Excellent album steeped in the Southern California country-rock sound of the '70s, with all the usual suspects – Danny Kortchmar, Waddy Wachtel, Kenny Edwards, and Russ Kunkel, producer Peter Asher – all Ronstadt veterans, plus Glenn Frey and Don Henley from the Eagles) in place on such songs as "Faithless Love," "Simple Man, Simple Dream," and "Silver Blue".
Kevin Costner, Robin Wright Penn, and Paul Newman star in this romantic tale about a sailor who dispatches love letters to sea in memory of his late wife. Just as the love letters are viewed as among the most touching ever written, the soundtrack is equally sentimental–16 tracks that evoke wistful days spent staring out of windows pining for lost love. Edwin McCain delivers Diane Warren's surprisingly modest "I Could Not Ask for More," a song written specifically for the movie. Sheryl Crow and Sarah McLachlan turn soft and spooky with their whispery "Carolina" and "I Love You," respectively. Sinéad Lohan and Beth Nielsen Chapman backlight their middle-of-the-road sensibilities with dance beats. Hootie & the Blowfish's "Only Lonely" is far closer to country music (Glen Campbell-style) than country artist Faith Hill's "Let Me Let Go." Gabriel Yared contributes the instrumental title track as well as two other pieces of overswelling movie music.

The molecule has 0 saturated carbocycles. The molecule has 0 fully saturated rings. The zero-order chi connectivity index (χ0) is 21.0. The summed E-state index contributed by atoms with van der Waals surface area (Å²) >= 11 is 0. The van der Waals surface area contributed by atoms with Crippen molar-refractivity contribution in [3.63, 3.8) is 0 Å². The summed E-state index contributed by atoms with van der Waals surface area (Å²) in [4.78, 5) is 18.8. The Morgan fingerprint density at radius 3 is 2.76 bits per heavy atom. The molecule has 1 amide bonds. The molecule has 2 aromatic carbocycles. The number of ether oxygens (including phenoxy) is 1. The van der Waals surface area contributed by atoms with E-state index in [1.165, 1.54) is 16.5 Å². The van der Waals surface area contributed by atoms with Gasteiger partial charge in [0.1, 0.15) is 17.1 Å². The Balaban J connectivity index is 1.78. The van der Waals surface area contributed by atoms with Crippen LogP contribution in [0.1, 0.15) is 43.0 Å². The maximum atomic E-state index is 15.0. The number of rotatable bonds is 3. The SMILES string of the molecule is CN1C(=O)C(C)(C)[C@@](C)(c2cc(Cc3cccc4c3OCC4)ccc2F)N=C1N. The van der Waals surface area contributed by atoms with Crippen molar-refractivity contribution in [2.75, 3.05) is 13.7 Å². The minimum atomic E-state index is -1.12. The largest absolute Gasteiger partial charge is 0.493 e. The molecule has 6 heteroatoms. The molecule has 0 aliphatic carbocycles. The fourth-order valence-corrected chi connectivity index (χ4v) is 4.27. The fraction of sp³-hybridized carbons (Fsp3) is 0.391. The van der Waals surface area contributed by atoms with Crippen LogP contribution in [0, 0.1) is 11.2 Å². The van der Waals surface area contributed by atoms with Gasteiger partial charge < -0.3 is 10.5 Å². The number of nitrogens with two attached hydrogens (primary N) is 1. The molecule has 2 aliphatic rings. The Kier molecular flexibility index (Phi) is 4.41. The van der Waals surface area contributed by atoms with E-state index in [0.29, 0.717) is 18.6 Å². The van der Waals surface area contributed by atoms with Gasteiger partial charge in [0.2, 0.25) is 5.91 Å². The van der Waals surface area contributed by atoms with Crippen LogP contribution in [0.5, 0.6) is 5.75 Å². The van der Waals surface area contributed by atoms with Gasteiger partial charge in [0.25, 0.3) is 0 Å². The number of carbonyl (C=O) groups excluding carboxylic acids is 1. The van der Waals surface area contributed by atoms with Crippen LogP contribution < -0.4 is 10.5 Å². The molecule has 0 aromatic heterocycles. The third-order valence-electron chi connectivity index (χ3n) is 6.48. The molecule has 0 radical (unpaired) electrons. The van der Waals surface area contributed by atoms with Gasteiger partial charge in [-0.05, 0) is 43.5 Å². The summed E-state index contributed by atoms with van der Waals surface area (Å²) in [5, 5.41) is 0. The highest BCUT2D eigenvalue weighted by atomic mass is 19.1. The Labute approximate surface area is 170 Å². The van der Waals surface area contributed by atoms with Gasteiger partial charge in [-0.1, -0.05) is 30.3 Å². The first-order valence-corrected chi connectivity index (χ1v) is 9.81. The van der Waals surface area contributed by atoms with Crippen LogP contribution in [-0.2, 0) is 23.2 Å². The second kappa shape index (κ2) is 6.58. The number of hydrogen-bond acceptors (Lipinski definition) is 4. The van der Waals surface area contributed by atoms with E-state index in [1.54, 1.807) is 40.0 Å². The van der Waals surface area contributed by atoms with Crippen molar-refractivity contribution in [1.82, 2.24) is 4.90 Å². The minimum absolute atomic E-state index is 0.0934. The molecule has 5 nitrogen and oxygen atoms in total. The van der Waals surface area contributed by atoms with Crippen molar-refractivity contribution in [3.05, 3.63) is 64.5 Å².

Hootie & the Blowfish never were cut out to be superstars. They were meant to be the best band at the local bar. They were ordinary guys, and they played ordinary music, the kind that could be heard in any college town on the East Coast or Midwest during the early '90s when the local bar wasn't having grunge night. It was the ordinariness of the music on their 1994 debut, Cracked Rear View, that connected with millions of American listeners – they sounded like everybody's favorite local band. Once they were superstars, their bubble burst fairly quickly as the 1996 follow-up sold considerably fewer than the debut, and by the end of the decade, they had settled into a reliable routine of turning out modest records and touring steadily, without many people outside of their core fans noticing. Their popularity might have declined, but as the 2004 Atlantic/Rhino compilation The Best of Hootie & the Blowfish (1993 Thru 2003) illustrates, their music changed very little over the course of the decade, nor did the quality of their music decline.